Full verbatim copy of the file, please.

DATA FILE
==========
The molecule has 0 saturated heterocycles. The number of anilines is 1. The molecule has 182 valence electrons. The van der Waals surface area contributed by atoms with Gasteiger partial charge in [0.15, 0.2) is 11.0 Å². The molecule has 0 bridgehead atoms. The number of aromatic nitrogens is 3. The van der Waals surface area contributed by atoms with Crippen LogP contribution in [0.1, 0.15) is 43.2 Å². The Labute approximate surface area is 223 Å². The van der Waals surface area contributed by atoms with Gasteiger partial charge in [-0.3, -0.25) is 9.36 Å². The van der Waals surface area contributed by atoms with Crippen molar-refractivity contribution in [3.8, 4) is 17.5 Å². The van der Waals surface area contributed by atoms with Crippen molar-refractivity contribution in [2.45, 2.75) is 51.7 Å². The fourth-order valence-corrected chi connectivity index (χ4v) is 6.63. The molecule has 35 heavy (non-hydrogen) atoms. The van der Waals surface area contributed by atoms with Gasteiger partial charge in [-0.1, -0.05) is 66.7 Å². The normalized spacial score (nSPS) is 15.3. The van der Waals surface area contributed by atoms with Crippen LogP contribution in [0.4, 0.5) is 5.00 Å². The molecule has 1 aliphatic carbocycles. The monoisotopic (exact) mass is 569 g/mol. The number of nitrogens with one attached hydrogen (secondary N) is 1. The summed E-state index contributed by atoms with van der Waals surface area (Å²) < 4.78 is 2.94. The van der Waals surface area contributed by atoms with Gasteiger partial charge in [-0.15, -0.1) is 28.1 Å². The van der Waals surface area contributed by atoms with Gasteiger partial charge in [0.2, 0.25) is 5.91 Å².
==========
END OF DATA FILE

The molecule has 0 saturated heterocycles. The number of anilines is 1. The molecule has 182 valence electrons. The van der Waals surface area contributed by atoms with Gasteiger partial charge in [0.15, 0.2) is 11.0 Å². The molecule has 0 bridgehead atoms. The number of aromatic nitrogens is 3. The van der Waals surface area contributed by atoms with Crippen LogP contribution in [0.1, 0.15) is 43.2 Å². The Labute approximate surface area is 223 Å². The van der Waals surface area contributed by atoms with Gasteiger partial charge in [-0.3, -0.25) is 9.36 Å². The van der Waals surface area contributed by atoms with Crippen molar-refractivity contribution in [3.8, 4) is 17.5 Å². The van der Waals surface area contributed by atoms with Crippen molar-refractivity contribution in [2.45, 2.75) is 51.7 Å². The fourth-order valence-corrected chi connectivity index (χ4v) is 6.63. The molecule has 35 heavy (non-hydrogen) atoms. The van der Waals surface area contributed by atoms with Gasteiger partial charge in [-0.1, -0.05) is 66.7 Å². The normalized spacial score (nSPS) is 15.3. The van der Waals surface area contributed by atoms with Crippen LogP contribution in [0.4, 0.5) is 5.00 Å². The molecule has 1 aliphatic carbocycles. The monoisotopic (exact) mass is 569 g/mol. The number of nitrogens with one attached hydrogen (secondary N) is 1. The summed E-state index contributed by atoms with van der Waals surface area (Å²) < 4.78 is 2.94. The van der Waals surface area contributed by atoms with Gasteiger partial charge in [-0.15, -0.1) is 28.1 Å². The van der Waals surface area contributed by atoms with Gasteiger partial charge in [0.2, 0.25) is 5.91 Å².